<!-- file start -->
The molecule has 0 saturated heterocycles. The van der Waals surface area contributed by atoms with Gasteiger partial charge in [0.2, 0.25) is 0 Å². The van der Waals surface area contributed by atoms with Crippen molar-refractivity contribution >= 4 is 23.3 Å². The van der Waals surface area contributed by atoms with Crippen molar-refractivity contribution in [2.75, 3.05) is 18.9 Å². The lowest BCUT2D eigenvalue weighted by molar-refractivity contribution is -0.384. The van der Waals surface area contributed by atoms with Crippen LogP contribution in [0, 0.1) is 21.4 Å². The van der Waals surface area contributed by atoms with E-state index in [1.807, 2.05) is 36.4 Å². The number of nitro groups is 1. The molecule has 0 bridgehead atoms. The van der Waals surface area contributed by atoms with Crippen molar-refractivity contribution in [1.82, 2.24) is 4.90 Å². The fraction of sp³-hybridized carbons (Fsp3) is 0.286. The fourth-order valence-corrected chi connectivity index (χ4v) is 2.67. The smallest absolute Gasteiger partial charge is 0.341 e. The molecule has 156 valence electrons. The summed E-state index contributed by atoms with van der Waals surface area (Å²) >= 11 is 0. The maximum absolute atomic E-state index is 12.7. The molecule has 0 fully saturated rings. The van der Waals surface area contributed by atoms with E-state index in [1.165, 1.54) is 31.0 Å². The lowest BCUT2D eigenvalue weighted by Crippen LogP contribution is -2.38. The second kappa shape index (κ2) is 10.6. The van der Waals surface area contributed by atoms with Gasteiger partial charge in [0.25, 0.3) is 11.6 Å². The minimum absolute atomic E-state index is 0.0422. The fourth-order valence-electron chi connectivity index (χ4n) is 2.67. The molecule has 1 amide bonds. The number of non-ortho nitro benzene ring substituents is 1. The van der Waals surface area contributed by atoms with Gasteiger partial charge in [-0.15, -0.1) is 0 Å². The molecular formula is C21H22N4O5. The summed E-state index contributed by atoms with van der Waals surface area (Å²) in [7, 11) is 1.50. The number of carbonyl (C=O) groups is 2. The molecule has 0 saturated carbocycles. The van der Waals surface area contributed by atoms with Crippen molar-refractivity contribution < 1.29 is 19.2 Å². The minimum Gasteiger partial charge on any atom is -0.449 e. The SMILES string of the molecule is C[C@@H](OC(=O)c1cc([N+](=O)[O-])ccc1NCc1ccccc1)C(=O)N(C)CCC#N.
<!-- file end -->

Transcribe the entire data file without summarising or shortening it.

The molecule has 0 saturated heterocycles. The van der Waals surface area contributed by atoms with Gasteiger partial charge in [0.2, 0.25) is 0 Å². The van der Waals surface area contributed by atoms with Crippen molar-refractivity contribution >= 4 is 23.3 Å². The van der Waals surface area contributed by atoms with Crippen molar-refractivity contribution in [2.75, 3.05) is 18.9 Å². The lowest BCUT2D eigenvalue weighted by molar-refractivity contribution is -0.384. The van der Waals surface area contributed by atoms with Crippen LogP contribution in [0, 0.1) is 21.4 Å². The van der Waals surface area contributed by atoms with E-state index in [1.807, 2.05) is 36.4 Å². The number of nitro groups is 1. The molecule has 0 bridgehead atoms. The van der Waals surface area contributed by atoms with Crippen molar-refractivity contribution in [1.82, 2.24) is 4.90 Å². The fraction of sp³-hybridized carbons (Fsp3) is 0.286. The fourth-order valence-corrected chi connectivity index (χ4v) is 2.67. The smallest absolute Gasteiger partial charge is 0.341 e. The molecule has 156 valence electrons. The summed E-state index contributed by atoms with van der Waals surface area (Å²) >= 11 is 0. The maximum absolute atomic E-state index is 12.7. The molecule has 0 fully saturated rings. The van der Waals surface area contributed by atoms with E-state index in [1.165, 1.54) is 31.0 Å². The lowest BCUT2D eigenvalue weighted by Crippen LogP contribution is -2.38. The second kappa shape index (κ2) is 10.6. The van der Waals surface area contributed by atoms with Gasteiger partial charge in [0.25, 0.3) is 11.6 Å². The minimum absolute atomic E-state index is 0.0422. The fourth-order valence-electron chi connectivity index (χ4n) is 2.67. The molecule has 1 amide bonds. The number of non-ortho nitro benzene ring substituents is 1. The van der Waals surface area contributed by atoms with Gasteiger partial charge in [-0.15, -0.1) is 0 Å². The molecular formula is C21H22N4O5. The summed E-state index contributed by atoms with van der Waals surface area (Å²) in [7, 11) is 1.50. The number of carbonyl (C=O) groups is 2. The molecule has 0 saturated carbocycles. The van der Waals surface area contributed by atoms with Crippen molar-refractivity contribution < 1.29 is 19.2 Å². The minimum Gasteiger partial charge on any atom is -0.449 e. The SMILES string of the molecule is C[C@@H](OC(=O)c1cc([N+](=O)[O-])ccc1NCc1ccccc1)C(=O)N(C)CCC#N.